We are told that physicists are turning to philosophers for help. Given what’s out there in philosophy, the physicists would be wise to pick carefully.
From That said,
String theory is at the heart of a debate over the integrity of the scientific method itself.
Earlier this month, some of the feuding physicists met with philosophers of science at an unusual workshop aimed at addressing the accusation that branches of theoretical physics have become detached from the realities of experimental science. At stake is the integrity of the scientific method, as well as the reputation of science among the general public, say the workshop’s organizers.
You mean … they actually noticed?
About time, of course. How many people of normal intelligence are going to continue to show any interest in, let alone fund, research into an untestable and unfalsifiable multiverse (the attraction of string theory) where everything turns out to be true (except philosophy and religion, of course). Or, if that; not bizarre enough, Many Worlds. The new cosmologists do not need reality-based thinking, but oddly enough they do seem to need salaries, tenure, book deals, and lots of public attention.
Thus, many of them now question how important testability is in science.
Workshop attendee Carlo Rovelli, a theoretical physicist at Aix-Marseille University in France, agrees that just because string theory is not testable now does not mean that it is not worth theorists’ time. But the main target of Ellis and Silk’s piece were observations made by philosopher Richard Dawid of Ludwig Maximilian University in his book String Theory and the Scientific Method (Cambridge Univ. Press, 2013). Dawid wrote that string theorists had started to follow the principles of Bayesian statistics, which estimates the likelihood of a certain prediction being true on the basis of prior knowledge, and later revises that estimate as more knowledge is acquired. But, Dawid notes, physicists have begun to use purely theoretical factors, such as the internal consistency of a theory or the absence of credible alternatives, to update estimates, instead of basing those revisions on actual data. More.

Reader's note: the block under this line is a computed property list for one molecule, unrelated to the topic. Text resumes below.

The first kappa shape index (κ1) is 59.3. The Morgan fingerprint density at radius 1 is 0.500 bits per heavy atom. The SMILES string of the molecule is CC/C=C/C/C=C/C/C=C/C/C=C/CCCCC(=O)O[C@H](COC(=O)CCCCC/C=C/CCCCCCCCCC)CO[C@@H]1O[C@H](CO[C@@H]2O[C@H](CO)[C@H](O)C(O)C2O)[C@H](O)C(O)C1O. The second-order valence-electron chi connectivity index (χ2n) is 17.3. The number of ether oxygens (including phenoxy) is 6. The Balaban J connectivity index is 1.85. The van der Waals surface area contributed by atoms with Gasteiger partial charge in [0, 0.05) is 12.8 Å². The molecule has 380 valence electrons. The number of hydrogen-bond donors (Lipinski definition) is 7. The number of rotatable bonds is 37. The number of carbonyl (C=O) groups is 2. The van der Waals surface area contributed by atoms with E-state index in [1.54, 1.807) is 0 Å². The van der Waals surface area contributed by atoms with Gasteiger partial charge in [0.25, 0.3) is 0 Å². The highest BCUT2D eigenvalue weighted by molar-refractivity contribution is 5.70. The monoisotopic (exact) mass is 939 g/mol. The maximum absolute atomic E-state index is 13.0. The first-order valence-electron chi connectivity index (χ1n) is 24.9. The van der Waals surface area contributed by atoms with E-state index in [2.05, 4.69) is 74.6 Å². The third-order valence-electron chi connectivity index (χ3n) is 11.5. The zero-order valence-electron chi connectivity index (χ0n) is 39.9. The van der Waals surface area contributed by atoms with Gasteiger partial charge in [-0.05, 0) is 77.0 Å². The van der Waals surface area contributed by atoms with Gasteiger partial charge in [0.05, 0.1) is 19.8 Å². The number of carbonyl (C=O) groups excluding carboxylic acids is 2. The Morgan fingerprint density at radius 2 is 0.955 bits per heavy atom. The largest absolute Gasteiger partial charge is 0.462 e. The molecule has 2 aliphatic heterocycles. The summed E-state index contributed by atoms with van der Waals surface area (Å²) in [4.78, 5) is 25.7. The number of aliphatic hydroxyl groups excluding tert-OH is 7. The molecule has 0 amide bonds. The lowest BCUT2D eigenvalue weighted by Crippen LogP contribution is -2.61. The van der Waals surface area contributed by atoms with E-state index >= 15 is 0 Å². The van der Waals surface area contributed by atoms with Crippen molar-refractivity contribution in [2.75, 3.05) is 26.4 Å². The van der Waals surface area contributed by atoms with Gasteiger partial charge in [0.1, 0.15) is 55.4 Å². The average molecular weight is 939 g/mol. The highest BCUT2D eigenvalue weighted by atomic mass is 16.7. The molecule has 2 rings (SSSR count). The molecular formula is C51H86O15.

It’s not so much that science will change as that it will cease to exist.
The world is full of viable, widely believed, often useful, but untestable theories. They’re fine— unless someone calls them science.
The stakes may be higher than Silk and Ellis, whose warnings sparked these high-level discussions, grasp.
It is quite proper that we are all taxed to pay for science if it means reality-based, testable, falsifiable work that at least potentially leads to advances for all. But there is no moral justification for letting the multiverse on the public payroll, and doing so will impact perceptions both of science and science funding in general.
Multiverse cosmology: Assuming that evidence still matters, what does it say?
In search of a road to reality
The bill arrives for cosmology’s free lunch
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